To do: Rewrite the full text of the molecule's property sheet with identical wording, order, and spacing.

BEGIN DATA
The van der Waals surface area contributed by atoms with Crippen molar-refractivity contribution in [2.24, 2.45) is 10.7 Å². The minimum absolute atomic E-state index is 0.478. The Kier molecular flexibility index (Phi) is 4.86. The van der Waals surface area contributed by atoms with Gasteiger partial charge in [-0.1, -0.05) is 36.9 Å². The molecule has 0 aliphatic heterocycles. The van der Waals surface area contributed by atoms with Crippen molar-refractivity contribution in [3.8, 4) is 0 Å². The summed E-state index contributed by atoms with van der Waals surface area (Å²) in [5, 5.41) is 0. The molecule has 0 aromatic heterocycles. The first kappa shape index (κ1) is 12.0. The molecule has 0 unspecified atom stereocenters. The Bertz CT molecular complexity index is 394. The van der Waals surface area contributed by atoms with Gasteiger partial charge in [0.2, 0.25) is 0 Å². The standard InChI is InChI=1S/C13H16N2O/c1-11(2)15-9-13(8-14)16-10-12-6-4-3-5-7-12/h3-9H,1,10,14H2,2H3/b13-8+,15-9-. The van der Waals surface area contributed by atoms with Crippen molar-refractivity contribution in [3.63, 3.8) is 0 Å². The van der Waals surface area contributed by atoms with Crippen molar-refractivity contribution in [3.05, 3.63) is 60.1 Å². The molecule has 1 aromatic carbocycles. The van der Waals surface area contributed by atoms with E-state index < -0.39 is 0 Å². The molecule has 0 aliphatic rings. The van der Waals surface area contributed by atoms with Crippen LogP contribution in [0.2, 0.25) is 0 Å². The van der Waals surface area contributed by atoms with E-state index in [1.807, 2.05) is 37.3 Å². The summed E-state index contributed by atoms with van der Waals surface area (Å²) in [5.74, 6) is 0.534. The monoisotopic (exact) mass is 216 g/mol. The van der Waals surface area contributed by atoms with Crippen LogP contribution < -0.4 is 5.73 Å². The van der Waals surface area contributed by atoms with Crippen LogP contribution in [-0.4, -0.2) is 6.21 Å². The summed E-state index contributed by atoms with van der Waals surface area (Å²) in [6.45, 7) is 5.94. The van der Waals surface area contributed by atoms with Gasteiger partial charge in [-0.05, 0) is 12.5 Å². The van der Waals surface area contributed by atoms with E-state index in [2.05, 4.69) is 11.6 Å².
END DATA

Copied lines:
The van der Waals surface area contributed by atoms with Crippen molar-refractivity contribution in [2.24, 2.45) is 10.7 Å². The minimum absolute atomic E-state index is 0.478. The Kier molecular flexibility index (Phi) is 4.86. The van der Waals surface area contributed by atoms with Gasteiger partial charge in [-0.1, -0.05) is 36.9 Å². The molecule has 0 aliphatic heterocycles. The van der Waals surface area contributed by atoms with Crippen molar-refractivity contribution in [3.8, 4) is 0 Å². The summed E-state index contributed by atoms with van der Waals surface area (Å²) in [5, 5.41) is 0. The molecule has 0 aromatic heterocycles. The first kappa shape index (κ1) is 12.0. The molecule has 0 unspecified atom stereocenters. The Bertz CT molecular complexity index is 394. The van der Waals surface area contributed by atoms with Gasteiger partial charge in [0.2, 0.25) is 0 Å². The standard InChI is InChI=1S/C13H16N2O/c1-11(2)15-9-13(8-14)16-10-12-6-4-3-5-7-12/h3-9H,1,10,14H2,2H3/b13-8+,15-9-. The van der Waals surface area contributed by atoms with Crippen molar-refractivity contribution in [3.63, 3.8) is 0 Å². The van der Waals surface area contributed by atoms with Crippen molar-refractivity contribution in [3.05, 3.63) is 60.1 Å². The molecule has 1 aromatic carbocycles. The van der Waals surface area contributed by atoms with E-state index < -0.39 is 0 Å². The molecule has 0 aliphatic rings. The van der Waals surface area contributed by atoms with Crippen LogP contribution in [0.2, 0.25) is 0 Å². The van der Waals surface area contributed by atoms with E-state index in [1.807, 2.05) is 37.3 Å². The summed E-state index contributed by atoms with van der Waals surface area (Å²) in [5.74, 6) is 0.534. The monoisotopic (exact) mass is 216 g/mol. The van der Waals surface area contributed by atoms with Crippen LogP contribution < -0.4 is 5.73 Å². The van der Waals surface area contributed by atoms with Crippen LogP contribution in [-0.4, -0.2) is 6.21 Å². The summed E-state index contributed by atoms with van der Waals surface area (Å²) in [6.45, 7) is 5.94. The van der Waals surface area contributed by atoms with Gasteiger partial charge in [-0.05, 0) is 12.5 Å². The van der Waals surface area contributed by atoms with E-state index in [2.05, 4.69) is 11.6 Å².